News Release

Chad Eliminates Maternal and Neonatal Tetanus

LDS Charities and partners work to eliminate the disease globally

LDS Charities and other partners are making progress in a global effort to wipe out maternal and neonatal tetanus (MNT), a deadly disease that targets women of childbearing age and their children. The World Health Organization (WHO) recently announced the elimination of MNT in the African country of Chad. MNT can be prevented through immunization and hygienic birth practices.


LDS Charities, the humanitarian arm of The Church of Jesus Christ of Latter-day Saints, has been supporting the global MNT Elimination Initiative since 2014, a program led by the United Nations Children’s Fund (UNICEF) and WHO. Kiwanis International is also one of the global partners.

“LDS Charities has been a steadfast partner in the fight to eliminate MNT since 2014,” said Leslie Goldman, vice president, Global Cause Partnerships, UNICEF USA. “LDS Charities’ first gift to this program was allocated to Chad, helping protect millions of women and children from this potentially life-threatening disease.”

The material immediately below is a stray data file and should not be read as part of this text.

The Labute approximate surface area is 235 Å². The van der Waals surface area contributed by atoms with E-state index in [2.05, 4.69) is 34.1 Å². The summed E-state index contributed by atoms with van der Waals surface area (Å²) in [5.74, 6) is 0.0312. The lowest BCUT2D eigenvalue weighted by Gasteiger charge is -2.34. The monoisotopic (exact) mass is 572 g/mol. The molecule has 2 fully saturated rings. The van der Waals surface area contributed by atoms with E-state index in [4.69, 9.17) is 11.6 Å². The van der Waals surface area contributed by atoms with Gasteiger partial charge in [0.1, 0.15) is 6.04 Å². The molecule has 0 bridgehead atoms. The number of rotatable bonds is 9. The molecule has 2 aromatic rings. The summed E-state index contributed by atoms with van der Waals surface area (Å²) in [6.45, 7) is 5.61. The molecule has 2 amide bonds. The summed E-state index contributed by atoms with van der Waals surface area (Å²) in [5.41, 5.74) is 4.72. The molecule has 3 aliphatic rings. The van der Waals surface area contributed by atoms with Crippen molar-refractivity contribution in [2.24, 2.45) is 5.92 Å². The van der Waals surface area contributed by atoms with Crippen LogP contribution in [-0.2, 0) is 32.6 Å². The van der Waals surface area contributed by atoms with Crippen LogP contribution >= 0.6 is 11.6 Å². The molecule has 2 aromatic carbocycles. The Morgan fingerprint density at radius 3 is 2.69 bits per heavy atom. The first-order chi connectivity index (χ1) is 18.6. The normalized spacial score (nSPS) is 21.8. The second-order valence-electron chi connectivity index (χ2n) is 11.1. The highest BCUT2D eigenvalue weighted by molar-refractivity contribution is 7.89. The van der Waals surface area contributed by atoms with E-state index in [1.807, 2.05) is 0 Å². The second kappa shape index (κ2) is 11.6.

Goldman continued, “LDS Charities and The Church of Jesus Christ of Latter-day Saints are a major part of the success story of MNT elimination in Chad, and we hope to continue this life-saving work to ensure that mothers and children all over the world are given the chance to survive and thrive.”

Funding from LDS Charities has also been used for programming in Sudan and South Sudan.

"Those who donate to the Church’s Humanitarian Fund should feel a part of this project to save lives," said Sharon Eubank, president of LDS Charities and first counselor in the Church’s Relief Society general presidency. “Maternal neonatal tetanus is a vaccine-preventable disease and immunizing mothers transmits protection to their babies through the first two months of life when they are often born in unsterile conditions.”

As of March 2019, 46 countries have eliminated MNT. Recent successes of the global initiative include the elimination of MNT in Ethiopia, Haiti and the Philippines in 2017, Kenya in 2018 and now Chad in 2019. Only 13 countries remain at risk.

The announcement coincides with World Immunization Week, which is celebrated during the last week of April.

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